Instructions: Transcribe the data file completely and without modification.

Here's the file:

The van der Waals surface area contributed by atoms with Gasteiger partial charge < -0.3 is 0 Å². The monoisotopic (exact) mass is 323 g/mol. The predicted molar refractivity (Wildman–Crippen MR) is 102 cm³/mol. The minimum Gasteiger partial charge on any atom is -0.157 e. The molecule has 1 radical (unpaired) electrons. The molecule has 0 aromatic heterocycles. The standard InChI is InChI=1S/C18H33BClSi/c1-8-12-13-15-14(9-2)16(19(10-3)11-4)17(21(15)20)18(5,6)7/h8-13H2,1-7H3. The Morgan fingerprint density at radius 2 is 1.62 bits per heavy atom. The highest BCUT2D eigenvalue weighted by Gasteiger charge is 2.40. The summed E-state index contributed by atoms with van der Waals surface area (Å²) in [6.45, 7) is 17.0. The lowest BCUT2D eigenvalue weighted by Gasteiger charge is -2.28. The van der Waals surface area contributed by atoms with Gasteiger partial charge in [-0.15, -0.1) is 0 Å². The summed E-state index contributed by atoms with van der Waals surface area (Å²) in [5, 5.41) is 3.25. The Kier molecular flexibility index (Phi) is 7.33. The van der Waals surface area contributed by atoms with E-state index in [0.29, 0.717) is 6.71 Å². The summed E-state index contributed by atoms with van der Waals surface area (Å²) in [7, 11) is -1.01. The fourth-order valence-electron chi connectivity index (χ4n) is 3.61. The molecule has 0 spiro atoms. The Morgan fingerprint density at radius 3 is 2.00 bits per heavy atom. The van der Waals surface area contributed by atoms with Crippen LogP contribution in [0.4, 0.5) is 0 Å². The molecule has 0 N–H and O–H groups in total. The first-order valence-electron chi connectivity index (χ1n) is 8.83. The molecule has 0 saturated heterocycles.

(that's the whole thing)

The van der Waals surface area contributed by atoms with Gasteiger partial charge < -0.3 is 0 Å². The monoisotopic (exact) mass is 323 g/mol. The predicted molar refractivity (Wildman–Crippen MR) is 102 cm³/mol. The minimum Gasteiger partial charge on any atom is -0.157 e. The molecule has 1 radical (unpaired) electrons. The molecule has 0 aromatic heterocycles. The standard InChI is InChI=1S/C18H33BClSi/c1-8-12-13-15-14(9-2)16(19(10-3)11-4)17(21(15)20)18(5,6)7/h8-13H2,1-7H3. The Morgan fingerprint density at radius 2 is 1.62 bits per heavy atom. The highest BCUT2D eigenvalue weighted by Gasteiger charge is 2.40. The summed E-state index contributed by atoms with van der Waals surface area (Å²) in [6.45, 7) is 17.0. The lowest BCUT2D eigenvalue weighted by Gasteiger charge is -2.28. The van der Waals surface area contributed by atoms with Gasteiger partial charge in [-0.15, -0.1) is 0 Å². The summed E-state index contributed by atoms with van der Waals surface area (Å²) in [5, 5.41) is 3.25. The Kier molecular flexibility index (Phi) is 7.33. The van der Waals surface area contributed by atoms with E-state index in [0.29, 0.717) is 6.71 Å². The summed E-state index contributed by atoms with van der Waals surface area (Å²) in [7, 11) is -1.01. The fourth-order valence-electron chi connectivity index (χ4n) is 3.61. The molecule has 0 spiro atoms. The Morgan fingerprint density at radius 3 is 2.00 bits per heavy atom. The van der Waals surface area contributed by atoms with Crippen LogP contribution in [0.4, 0.5) is 0 Å². The molecule has 0 N–H and O–H groups in total. The first-order valence-electron chi connectivity index (χ1n) is 8.83. The molecule has 0 saturated heterocycles.